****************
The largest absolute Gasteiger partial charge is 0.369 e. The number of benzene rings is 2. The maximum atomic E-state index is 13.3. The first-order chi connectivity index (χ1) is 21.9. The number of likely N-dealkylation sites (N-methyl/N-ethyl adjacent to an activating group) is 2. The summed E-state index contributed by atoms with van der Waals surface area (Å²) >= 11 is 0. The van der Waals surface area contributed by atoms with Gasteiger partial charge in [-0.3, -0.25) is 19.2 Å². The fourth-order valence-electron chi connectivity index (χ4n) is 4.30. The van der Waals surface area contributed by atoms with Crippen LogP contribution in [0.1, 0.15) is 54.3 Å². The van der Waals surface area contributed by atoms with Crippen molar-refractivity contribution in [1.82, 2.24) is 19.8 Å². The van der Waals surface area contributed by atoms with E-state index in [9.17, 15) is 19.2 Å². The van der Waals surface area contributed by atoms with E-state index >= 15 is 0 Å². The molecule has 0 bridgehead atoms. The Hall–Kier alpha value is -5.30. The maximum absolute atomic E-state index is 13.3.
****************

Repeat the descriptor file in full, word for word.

The largest absolute Gasteiger partial charge is 0.369 e. The number of benzene rings is 2. The maximum atomic E-state index is 13.3. The first-order chi connectivity index (χ1) is 21.9. The number of likely N-dealkylation sites (N-methyl/N-ethyl adjacent to an activating group) is 2. The summed E-state index contributed by atoms with van der Waals surface area (Å²) >= 11 is 0. The van der Waals surface area contributed by atoms with Gasteiger partial charge in [-0.3, -0.25) is 19.2 Å². The fourth-order valence-electron chi connectivity index (χ4n) is 4.30. The van der Waals surface area contributed by atoms with Crippen LogP contribution in [0.1, 0.15) is 54.3 Å². The van der Waals surface area contributed by atoms with Crippen molar-refractivity contribution in [1.82, 2.24) is 19.8 Å². The van der Waals surface area contributed by atoms with E-state index in [9.17, 15) is 19.2 Å². The van der Waals surface area contributed by atoms with E-state index >= 15 is 0 Å². The molecule has 0 bridgehead atoms. The Hall–Kier alpha value is -5.30. The maximum absolute atomic E-state index is 13.3.